Press


The tide is turning for Britain's seaweed harvesters, in The Telegraph Finance News, Oct 2014

‘The tide is turning’ for seaweed says The Times

28 October 2014

Article in The Telegraph’s Finance News in October 2014, reporting that the ‘tide is turning’ for British seaweed startups. By Nicole Green. For more about seaweed and its’ heath benefits click here:

Seaweed, grown and harvested in the British Isles, could be the next superfood to make its way on to our dinner plates.
Around eight million tonnes of seaweed is produced annually around the world, with an estimated value of nearly £3.5bn.
Yet despite the UK having wild stocks of 650 edible varieties growing on its coastline alone, Europe currently produces less than 5pc of the farmed kelp in the world. Over 90pc is still grown primarily in the Far East.

Historians believe that Britons have been eating seaweed since it was first introduced as a survival food by the Vikings. In the 1500s, the ingredient became especially popular in Wales, where laverweed was mixed with oats to make laverbread.
Only around 35 of the varieties that grow along our coastline have been used in cooking, so there is plenty of uptapped potential, and a string of UK start-ups are now aiming to bring this traditional ingredient back to kitchens.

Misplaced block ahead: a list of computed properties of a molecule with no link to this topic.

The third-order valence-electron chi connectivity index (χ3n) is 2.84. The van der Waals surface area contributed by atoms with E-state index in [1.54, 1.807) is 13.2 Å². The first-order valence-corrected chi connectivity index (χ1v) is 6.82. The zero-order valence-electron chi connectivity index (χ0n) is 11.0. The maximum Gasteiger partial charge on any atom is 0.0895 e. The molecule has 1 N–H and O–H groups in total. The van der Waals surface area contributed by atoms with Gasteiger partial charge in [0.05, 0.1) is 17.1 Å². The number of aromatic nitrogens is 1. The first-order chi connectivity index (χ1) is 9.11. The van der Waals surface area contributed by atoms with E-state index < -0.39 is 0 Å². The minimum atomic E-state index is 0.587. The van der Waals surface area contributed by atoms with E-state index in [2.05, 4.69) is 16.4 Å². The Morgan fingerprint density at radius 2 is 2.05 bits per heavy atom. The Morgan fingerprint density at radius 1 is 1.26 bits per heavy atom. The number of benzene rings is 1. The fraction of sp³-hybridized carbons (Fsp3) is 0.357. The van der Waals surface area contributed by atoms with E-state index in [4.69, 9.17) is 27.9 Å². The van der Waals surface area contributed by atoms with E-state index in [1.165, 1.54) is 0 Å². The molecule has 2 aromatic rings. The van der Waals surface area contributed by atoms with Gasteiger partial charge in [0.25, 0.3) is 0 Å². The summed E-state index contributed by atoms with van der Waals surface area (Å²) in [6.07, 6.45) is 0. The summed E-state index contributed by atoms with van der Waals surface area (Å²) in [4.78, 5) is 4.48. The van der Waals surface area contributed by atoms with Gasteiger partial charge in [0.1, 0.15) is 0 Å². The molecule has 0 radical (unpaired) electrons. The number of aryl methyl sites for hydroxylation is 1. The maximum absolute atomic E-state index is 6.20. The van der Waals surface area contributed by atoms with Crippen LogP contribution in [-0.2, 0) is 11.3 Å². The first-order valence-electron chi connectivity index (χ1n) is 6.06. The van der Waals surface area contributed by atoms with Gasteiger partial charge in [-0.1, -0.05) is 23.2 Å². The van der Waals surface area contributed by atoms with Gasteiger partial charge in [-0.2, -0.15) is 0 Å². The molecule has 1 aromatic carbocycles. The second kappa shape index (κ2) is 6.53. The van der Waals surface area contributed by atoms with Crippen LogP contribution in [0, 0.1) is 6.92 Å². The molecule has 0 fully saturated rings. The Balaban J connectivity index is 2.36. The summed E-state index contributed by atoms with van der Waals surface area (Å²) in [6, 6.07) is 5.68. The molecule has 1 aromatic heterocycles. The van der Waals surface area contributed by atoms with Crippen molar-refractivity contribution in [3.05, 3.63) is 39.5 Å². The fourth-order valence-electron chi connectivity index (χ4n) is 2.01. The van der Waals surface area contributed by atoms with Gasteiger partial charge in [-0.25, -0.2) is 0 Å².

On a similar mission to establish a place for seaweed in the mind of the consumer are Dawn Hourigan and Ruth Dronfield, founders of seaweed start-up, Atlantic Kitchen.
Hourigan grew up eating seaweed regularly in Cork, Ireland, and was surprised at the lack of seaweed eaten in London, so partnered up with events planner Dronfield to fill a gap in the market. They had immediate success supplying London-based chefs including Bruno Loubet, Sam Clark from Moro and Yotam Ottolenghi, but struggled to win over the consumer.

“We immediately faced a hurdle,” says Dronfield.
“Seaweed has not been eaten and cooked for centuries in the West so people don’t know what to do with it. The way we see it, we’re trying to launch a brand new product into the market. We needed to overcome that education hurdle before gaining any success in the retail sector.”

Dronfield decided it was “necessary to build a bridge in the customers mind, to using dried seaweed as an ingredient” and listed the company on the crowd-funding website, Crowdcube in order to fund the development of its first range of soups. Within two months they had raised £125,000 and the soups are set to launch soon.